Connemara : Michelin's recommendations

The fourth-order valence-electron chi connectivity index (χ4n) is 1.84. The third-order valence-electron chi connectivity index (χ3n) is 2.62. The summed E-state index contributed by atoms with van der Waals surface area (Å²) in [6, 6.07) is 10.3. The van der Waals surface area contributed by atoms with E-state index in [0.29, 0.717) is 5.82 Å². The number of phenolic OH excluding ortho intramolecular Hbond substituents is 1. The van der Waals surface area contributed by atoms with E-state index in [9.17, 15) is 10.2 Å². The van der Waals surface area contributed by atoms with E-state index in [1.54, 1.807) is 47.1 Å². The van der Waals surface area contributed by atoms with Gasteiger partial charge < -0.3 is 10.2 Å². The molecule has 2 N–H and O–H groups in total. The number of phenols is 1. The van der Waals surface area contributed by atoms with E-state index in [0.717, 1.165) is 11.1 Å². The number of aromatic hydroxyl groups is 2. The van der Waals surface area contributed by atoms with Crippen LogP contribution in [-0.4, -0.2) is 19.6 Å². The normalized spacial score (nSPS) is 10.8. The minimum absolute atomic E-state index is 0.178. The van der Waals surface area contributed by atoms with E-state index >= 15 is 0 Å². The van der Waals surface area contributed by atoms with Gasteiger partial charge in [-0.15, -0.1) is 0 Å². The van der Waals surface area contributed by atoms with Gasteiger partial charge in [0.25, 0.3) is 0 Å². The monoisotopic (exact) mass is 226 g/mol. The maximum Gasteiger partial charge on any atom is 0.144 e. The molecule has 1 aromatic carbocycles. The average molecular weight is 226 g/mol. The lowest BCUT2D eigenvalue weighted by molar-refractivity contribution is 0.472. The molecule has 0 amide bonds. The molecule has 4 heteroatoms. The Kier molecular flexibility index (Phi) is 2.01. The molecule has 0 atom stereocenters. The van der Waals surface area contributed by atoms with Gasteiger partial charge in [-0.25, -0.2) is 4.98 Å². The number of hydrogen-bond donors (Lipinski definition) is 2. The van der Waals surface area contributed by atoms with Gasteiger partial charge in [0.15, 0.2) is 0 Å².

More than any other region of Ireland, Connemara has resisted invaders and colonisation. For centuries the ferocious O'Flaherty clan held sway, until dislodged by Cromwell whose men exercised a brutal rule from their stronghold on Inishbofin. Despite the Famine, its Irish-speaking, peasant culture has survived and continues to exercise great fascination on Gaelic revivalists and on nationalists like Patrick Pearse. The region is also famed for its handicrafts. The centre of Connemara is composed of the Twelve Bens or Pins which culminate in Benbaun (728m). The Bens are drained by mountain streams and ringed by a chain of lakes where trout are plentiful. Between the mountains and the southern coastline extends the level Connemara Bog, dotted with tiny lakes. On a bright day the stretches of water act like mirrors reflecting the sun; in the rain, the whole environment seems to be made of water. Its remoteness, unyielding soils and harsh climate mean that most of the inhabitants of Connemara lived in settlements clinging to the coastline. In the years before the Famine, the population was however more numerous than now. This sparsely populated region has benefited from the efforts of individualists such as John D'Arcy, who developed the town of Clifden in the early 19C and obtained funds to build roads like the Galway road opened in the 1820s. The unspoilt, magnificent scenery in the north and south invariably delight all who venture this far: Sky Road, Lough Corrib and Lough Naffoey, Joyce Country, and the National Park all enchant the senses.